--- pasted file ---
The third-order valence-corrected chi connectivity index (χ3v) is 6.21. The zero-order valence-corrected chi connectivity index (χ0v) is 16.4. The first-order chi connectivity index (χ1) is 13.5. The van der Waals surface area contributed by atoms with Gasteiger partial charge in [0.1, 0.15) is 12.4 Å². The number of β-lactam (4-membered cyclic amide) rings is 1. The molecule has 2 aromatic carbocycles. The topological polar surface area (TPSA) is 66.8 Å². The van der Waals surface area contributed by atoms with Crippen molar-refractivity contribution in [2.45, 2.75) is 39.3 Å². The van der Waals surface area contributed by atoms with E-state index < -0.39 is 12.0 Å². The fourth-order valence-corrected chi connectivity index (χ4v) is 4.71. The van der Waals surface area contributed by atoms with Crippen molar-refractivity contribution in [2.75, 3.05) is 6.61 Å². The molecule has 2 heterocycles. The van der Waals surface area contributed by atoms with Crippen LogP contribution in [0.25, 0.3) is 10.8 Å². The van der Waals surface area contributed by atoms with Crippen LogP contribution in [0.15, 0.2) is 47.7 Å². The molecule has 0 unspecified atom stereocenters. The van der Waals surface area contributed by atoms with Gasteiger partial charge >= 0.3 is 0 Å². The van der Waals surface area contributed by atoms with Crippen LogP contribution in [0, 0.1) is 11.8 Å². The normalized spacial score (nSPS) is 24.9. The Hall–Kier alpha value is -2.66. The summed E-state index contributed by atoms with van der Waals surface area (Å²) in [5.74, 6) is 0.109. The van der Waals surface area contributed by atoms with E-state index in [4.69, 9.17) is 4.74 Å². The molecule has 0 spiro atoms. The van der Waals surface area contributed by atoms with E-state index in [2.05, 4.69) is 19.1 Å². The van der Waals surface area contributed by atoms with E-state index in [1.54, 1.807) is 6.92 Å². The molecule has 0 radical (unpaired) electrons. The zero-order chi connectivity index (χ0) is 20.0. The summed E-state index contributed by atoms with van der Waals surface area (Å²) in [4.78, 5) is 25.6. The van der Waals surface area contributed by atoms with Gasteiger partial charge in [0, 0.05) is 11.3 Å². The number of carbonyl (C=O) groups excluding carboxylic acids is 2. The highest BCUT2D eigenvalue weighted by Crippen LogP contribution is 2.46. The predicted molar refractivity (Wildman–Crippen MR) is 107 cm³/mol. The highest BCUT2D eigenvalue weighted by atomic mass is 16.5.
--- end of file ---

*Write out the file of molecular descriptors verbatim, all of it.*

The third-order valence-corrected chi connectivity index (χ3v) is 6.21. The zero-order valence-corrected chi connectivity index (χ0v) is 16.4. The first-order chi connectivity index (χ1) is 13.5. The van der Waals surface area contributed by atoms with Gasteiger partial charge in [0.1, 0.15) is 12.4 Å². The number of β-lactam (4-membered cyclic amide) rings is 1. The molecule has 2 aromatic carbocycles. The topological polar surface area (TPSA) is 66.8 Å². The van der Waals surface area contributed by atoms with Crippen molar-refractivity contribution in [2.45, 2.75) is 39.3 Å². The van der Waals surface area contributed by atoms with E-state index < -0.39 is 12.0 Å². The fourth-order valence-corrected chi connectivity index (χ4v) is 4.71. The van der Waals surface area contributed by atoms with Crippen molar-refractivity contribution in [2.75, 3.05) is 6.61 Å². The molecule has 2 heterocycles. The van der Waals surface area contributed by atoms with Crippen LogP contribution in [0.25, 0.3) is 10.8 Å². The van der Waals surface area contributed by atoms with Crippen LogP contribution in [0.15, 0.2) is 47.7 Å². The molecule has 0 unspecified atom stereocenters. The van der Waals surface area contributed by atoms with Gasteiger partial charge >= 0.3 is 0 Å². The van der Waals surface area contributed by atoms with Crippen LogP contribution in [0, 0.1) is 11.8 Å². The normalized spacial score (nSPS) is 24.9. The Hall–Kier alpha value is -2.66. The summed E-state index contributed by atoms with van der Waals surface area (Å²) in [5.74, 6) is 0.109. The van der Waals surface area contributed by atoms with E-state index in [4.69, 9.17) is 4.74 Å². The molecule has 0 spiro atoms. The van der Waals surface area contributed by atoms with E-state index in [2.05, 4.69) is 19.1 Å². The van der Waals surface area contributed by atoms with E-state index in [1.54, 1.807) is 6.92 Å². The molecule has 0 radical (unpaired) electrons. The zero-order chi connectivity index (χ0) is 20.0. The summed E-state index contributed by atoms with van der Waals surface area (Å²) in [4.78, 5) is 25.6. The van der Waals surface area contributed by atoms with Gasteiger partial charge in [0, 0.05) is 11.3 Å². The number of carbonyl (C=O) groups excluding carboxylic acids is 2. The highest BCUT2D eigenvalue weighted by Crippen LogP contribution is 2.46. The predicted molar refractivity (Wildman–Crippen MR) is 107 cm³/mol. The highest BCUT2D eigenvalue weighted by atomic mass is 16.5.